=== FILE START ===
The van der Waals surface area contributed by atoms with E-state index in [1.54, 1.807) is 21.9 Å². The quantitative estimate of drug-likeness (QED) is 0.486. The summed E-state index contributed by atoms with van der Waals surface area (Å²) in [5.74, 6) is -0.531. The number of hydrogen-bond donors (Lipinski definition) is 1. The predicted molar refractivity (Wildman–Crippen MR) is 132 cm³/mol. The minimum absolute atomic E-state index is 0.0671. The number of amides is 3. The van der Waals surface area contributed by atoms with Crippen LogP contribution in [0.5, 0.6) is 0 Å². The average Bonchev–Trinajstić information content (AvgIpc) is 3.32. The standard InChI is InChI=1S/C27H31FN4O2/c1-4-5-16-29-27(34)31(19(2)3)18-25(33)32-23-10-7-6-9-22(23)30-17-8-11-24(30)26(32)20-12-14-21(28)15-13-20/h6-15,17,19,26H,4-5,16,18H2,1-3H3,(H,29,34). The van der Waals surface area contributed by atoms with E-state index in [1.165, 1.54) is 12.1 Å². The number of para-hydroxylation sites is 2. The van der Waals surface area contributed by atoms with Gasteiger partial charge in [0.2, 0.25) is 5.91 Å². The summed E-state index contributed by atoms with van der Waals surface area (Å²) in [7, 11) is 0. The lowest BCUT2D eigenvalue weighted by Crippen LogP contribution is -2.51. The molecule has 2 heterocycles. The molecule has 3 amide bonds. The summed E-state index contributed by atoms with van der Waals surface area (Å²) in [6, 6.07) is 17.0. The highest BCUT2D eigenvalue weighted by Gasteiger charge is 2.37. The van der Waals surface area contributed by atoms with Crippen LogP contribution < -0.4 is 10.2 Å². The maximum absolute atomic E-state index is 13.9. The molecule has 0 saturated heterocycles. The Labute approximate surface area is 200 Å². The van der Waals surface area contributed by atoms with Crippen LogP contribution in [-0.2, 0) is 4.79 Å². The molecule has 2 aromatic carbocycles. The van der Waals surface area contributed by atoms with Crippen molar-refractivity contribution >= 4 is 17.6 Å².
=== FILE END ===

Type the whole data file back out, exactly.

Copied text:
The van der Waals surface area contributed by atoms with E-state index in [1.54, 1.807) is 21.9 Å². The quantitative estimate of drug-likeness (QED) is 0.486. The summed E-state index contributed by atoms with van der Waals surface area (Å²) in [5.74, 6) is -0.531. The number of hydrogen-bond donors (Lipinski definition) is 1. The predicted molar refractivity (Wildman–Crippen MR) is 132 cm³/mol. The minimum absolute atomic E-state index is 0.0671. The number of amides is 3. The van der Waals surface area contributed by atoms with Crippen LogP contribution in [0.5, 0.6) is 0 Å². The average Bonchev–Trinajstić information content (AvgIpc) is 3.32. The standard InChI is InChI=1S/C27H31FN4O2/c1-4-5-16-29-27(34)31(19(2)3)18-25(33)32-23-10-7-6-9-22(23)30-17-8-11-24(30)26(32)20-12-14-21(28)15-13-20/h6-15,17,19,26H,4-5,16,18H2,1-3H3,(H,29,34). The van der Waals surface area contributed by atoms with E-state index in [1.165, 1.54) is 12.1 Å². The number of para-hydroxylation sites is 2. The van der Waals surface area contributed by atoms with Gasteiger partial charge in [0.2, 0.25) is 5.91 Å². The summed E-state index contributed by atoms with van der Waals surface area (Å²) in [7, 11) is 0. The lowest BCUT2D eigenvalue weighted by Crippen LogP contribution is -2.51. The molecule has 2 heterocycles. The molecule has 3 amide bonds. The summed E-state index contributed by atoms with van der Waals surface area (Å²) in [6, 6.07) is 17.0. The highest BCUT2D eigenvalue weighted by Gasteiger charge is 2.37. The van der Waals surface area contributed by atoms with Crippen LogP contribution < -0.4 is 10.2 Å². The maximum absolute atomic E-state index is 13.9. The molecule has 0 saturated heterocycles. The Labute approximate surface area is 200 Å². The van der Waals surface area contributed by atoms with Crippen LogP contribution in [-0.2, 0) is 4.79 Å². The molecule has 2 aromatic carbocycles. The van der Waals surface area contributed by atoms with Crippen molar-refractivity contribution >= 4 is 17.6 Å².